The next step is fermentation – leaves are left to darken and dry in a room – and the tannins, which give tea its distinctive flavour compounds, are released. The oxidisation is stopped with a blast of heat and the leaves are sometimes rolled a second time.
Hilary explains that the final stage is grading – the tea is sifted through different sizes of mesh and a classification system is applied. For example, long and undamaged leaves –considered the highest grade – are classified as Orange Pekoe or OP, the next grade is Broken Orange Pekoe, then ‘Fannings’ and ‘Dust’, the latter two being finer tea particles generally used in tea bags.
In other tea markets, such as Kenya, a mechanical system is used to produce a completely uniform and very fine ‘fanning’ grade for tea-bags – referred to as CTC or ‘crush, tear and curl’.
Climate change for tea is very real.
2020 has not been the best year for tea in some parts of the world and in India in particular. No harvesting took place in Darjeeling at all during COVID-19 and devastating floods have affected the Assam region. Climate change is a real challenge for tea – unreliable rain and rising temperatures have an impact on seasons. Sri Lanka has fared better – maintaining the harvest throughout COVID-19.
Elmstock sources 60% of its teas from Sri Lanka, 20% from India, 15% from China and Japan the remaining 5% herbal teas. Having spent time working at the plantations and visiting the tea auction houses in Colombo, Hilary has enormous confidence in the production and grading of tea in Sri Lanka and buys these teas at their source. By contrast the quality of Indian teas vary and there are issues with pesticides in China, so Hilary relies on Elmstock’s partners in Germany – where tea is exceedingly popular and the market has very stringent quality and regulatory controls – to source Elmstock’s premium Indian and Chinese teas.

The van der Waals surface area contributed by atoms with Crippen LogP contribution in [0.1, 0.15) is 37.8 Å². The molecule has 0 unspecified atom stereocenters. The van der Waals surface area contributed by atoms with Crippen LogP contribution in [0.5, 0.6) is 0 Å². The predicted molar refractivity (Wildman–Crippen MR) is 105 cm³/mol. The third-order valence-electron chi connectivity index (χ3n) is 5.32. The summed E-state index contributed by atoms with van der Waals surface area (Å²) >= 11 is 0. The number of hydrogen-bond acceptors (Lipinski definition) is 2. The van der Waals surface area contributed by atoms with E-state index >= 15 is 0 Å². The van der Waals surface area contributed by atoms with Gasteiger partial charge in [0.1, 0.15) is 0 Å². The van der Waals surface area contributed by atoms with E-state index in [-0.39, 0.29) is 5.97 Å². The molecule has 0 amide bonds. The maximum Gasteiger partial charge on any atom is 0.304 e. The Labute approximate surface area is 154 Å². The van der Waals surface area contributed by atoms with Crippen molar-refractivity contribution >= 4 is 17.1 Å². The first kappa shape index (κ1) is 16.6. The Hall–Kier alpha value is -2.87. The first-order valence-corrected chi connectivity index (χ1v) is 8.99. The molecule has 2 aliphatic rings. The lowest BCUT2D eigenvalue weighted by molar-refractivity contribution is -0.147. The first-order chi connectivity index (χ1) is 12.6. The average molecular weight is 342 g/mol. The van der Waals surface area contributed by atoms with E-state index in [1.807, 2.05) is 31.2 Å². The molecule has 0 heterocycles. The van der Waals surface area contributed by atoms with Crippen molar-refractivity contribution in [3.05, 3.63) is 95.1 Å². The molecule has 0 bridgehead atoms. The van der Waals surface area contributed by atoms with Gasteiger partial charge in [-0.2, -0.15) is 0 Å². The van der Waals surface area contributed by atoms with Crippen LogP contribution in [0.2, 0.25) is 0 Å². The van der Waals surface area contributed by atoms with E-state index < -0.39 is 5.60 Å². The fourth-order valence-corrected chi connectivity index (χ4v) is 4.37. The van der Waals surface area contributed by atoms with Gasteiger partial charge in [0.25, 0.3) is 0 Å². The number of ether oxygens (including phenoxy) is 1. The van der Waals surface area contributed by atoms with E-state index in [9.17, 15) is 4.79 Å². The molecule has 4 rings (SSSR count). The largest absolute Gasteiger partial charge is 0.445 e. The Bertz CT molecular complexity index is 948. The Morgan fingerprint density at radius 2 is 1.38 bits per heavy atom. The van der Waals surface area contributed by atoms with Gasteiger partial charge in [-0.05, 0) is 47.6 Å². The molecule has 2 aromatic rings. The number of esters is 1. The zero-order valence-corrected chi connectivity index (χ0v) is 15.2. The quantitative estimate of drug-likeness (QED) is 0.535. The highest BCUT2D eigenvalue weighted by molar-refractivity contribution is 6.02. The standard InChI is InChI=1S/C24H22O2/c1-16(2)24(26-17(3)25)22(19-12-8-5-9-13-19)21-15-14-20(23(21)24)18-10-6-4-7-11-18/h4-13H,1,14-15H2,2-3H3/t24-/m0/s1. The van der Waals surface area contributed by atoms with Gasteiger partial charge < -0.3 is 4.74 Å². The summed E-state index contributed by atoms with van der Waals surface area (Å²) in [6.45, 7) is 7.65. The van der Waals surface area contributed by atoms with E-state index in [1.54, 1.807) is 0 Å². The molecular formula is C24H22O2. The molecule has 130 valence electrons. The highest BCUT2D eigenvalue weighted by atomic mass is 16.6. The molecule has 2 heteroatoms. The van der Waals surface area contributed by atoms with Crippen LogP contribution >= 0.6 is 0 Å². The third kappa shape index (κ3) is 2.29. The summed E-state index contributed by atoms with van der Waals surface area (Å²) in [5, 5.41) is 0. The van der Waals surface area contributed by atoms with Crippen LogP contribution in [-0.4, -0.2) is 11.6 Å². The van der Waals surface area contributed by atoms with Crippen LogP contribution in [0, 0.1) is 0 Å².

Our very own tea ceremony
For tea connoisseurs there are premium ‘single origin teas’, which come from a single region or sub-region, or plantation – rather like a single malt whisky – compared to blends such as an ‘English Breakfast’ or ‘afternoon tea’ blend which may be made up of 20 different teas.
We were lucky enough to sample a number of Elmstock’s premium loose leaf teas, both Ceylon and Indian blends and also some very special single estate origin teas. We examined the longer leaves, short rolled leaves and observed the fine dust that is used for tea bags. A highlight was tasting a single origin tea from a Ceylon plantation stretching back to Hilary’s great grandfather.
Hilary gave us a lesson in brewing the perfect cup of tea. Freshly boiled water and a warmed pot are essential plus one teaspoon of tea leaves per cup, with less for green tea. The brew times vary depending upon the variety of the tea.
His rule of thumb is 4-5 minutes for traditional afternoon and breakfast blends, long leaf Ceylon and Pekoe teas; 3-5 minutes for Earl Grey, Russian Caravan, Assam and Darjeeling teas, and 2-4 minutes for Green, Sencha, Lapsang Souchong and Oolong teas. Herbal teas and fruit tisanes require a little longer.
One milk and two sugars
There are plenty of stories suggesting when and how milk was introduced to tea. Hilary explains that milk and sugar were added to remove the musty flavour that tea developed whilst stored during long voyages on the tea clippers. And later, when hot tea was drunk in china cups, the milk was added first to ensure the china did not crack. As tea with milk became popular, stronger blends, such as English Breakfast – a mix of Assam and Ceylon teas, were developed.
Elmstock’s passion for tea does not stop with supply. Hilary’s team regularly offers training to restaurant and café staff in the best ways to brew and store tea. Tea is impacted by light, air and moisture, so Elmstock recommends storing tea in ceramic or metal containers away from direct light and using dry scoops or spoons – such great tips for our BrewHub valets!